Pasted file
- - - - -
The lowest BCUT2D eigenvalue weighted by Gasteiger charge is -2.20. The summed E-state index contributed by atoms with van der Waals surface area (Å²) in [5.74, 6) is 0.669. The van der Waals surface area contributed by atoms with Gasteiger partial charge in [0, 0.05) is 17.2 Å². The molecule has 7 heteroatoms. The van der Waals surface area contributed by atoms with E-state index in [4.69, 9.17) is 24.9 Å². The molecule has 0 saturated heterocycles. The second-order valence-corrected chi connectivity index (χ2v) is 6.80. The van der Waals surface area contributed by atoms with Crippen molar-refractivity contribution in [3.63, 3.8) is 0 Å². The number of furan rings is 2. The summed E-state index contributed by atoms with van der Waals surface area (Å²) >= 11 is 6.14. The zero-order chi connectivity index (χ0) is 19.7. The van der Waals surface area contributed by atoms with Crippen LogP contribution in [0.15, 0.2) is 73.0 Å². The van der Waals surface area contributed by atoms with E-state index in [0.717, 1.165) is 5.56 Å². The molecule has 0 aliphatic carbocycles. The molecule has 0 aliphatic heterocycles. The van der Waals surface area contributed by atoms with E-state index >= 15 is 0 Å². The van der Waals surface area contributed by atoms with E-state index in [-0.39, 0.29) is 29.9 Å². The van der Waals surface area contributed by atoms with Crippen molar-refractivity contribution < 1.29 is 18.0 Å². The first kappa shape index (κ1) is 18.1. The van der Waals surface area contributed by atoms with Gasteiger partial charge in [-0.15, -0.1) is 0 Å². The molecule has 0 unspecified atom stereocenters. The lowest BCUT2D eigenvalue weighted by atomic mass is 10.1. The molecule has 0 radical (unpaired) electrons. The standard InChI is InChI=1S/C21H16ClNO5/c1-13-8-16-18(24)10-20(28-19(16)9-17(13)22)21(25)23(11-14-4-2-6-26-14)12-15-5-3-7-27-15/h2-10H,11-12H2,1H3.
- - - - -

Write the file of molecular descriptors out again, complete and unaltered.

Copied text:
The lowest BCUT2D eigenvalue weighted by Gasteiger charge is -2.20. The summed E-state index contributed by atoms with van der Waals surface area (Å²) in [5.74, 6) is 0.669. The van der Waals surface area contributed by atoms with Gasteiger partial charge in [0, 0.05) is 17.2 Å². The molecule has 7 heteroatoms. The van der Waals surface area contributed by atoms with E-state index in [4.69, 9.17) is 24.9 Å². The molecule has 0 saturated heterocycles. The second-order valence-corrected chi connectivity index (χ2v) is 6.80. The van der Waals surface area contributed by atoms with Crippen molar-refractivity contribution in [3.63, 3.8) is 0 Å². The number of furan rings is 2. The summed E-state index contributed by atoms with van der Waals surface area (Å²) >= 11 is 6.14. The zero-order chi connectivity index (χ0) is 19.7. The van der Waals surface area contributed by atoms with Crippen LogP contribution in [0.15, 0.2) is 73.0 Å². The van der Waals surface area contributed by atoms with E-state index in [0.717, 1.165) is 5.56 Å². The molecule has 0 aliphatic carbocycles. The molecule has 0 aliphatic heterocycles. The van der Waals surface area contributed by atoms with E-state index >= 15 is 0 Å². The van der Waals surface area contributed by atoms with E-state index in [-0.39, 0.29) is 29.9 Å². The van der Waals surface area contributed by atoms with Crippen molar-refractivity contribution < 1.29 is 18.0 Å². The first kappa shape index (κ1) is 18.1. The van der Waals surface area contributed by atoms with Gasteiger partial charge in [-0.15, -0.1) is 0 Å². The molecule has 0 unspecified atom stereocenters. The lowest BCUT2D eigenvalue weighted by atomic mass is 10.1. The molecule has 0 radical (unpaired) electrons. The standard InChI is InChI=1S/C21H16ClNO5/c1-13-8-16-18(24)10-20(28-19(16)9-17(13)22)21(25)23(11-14-4-2-6-26-14)12-15-5-3-7-27-15/h2-10H,11-12H2,1H3.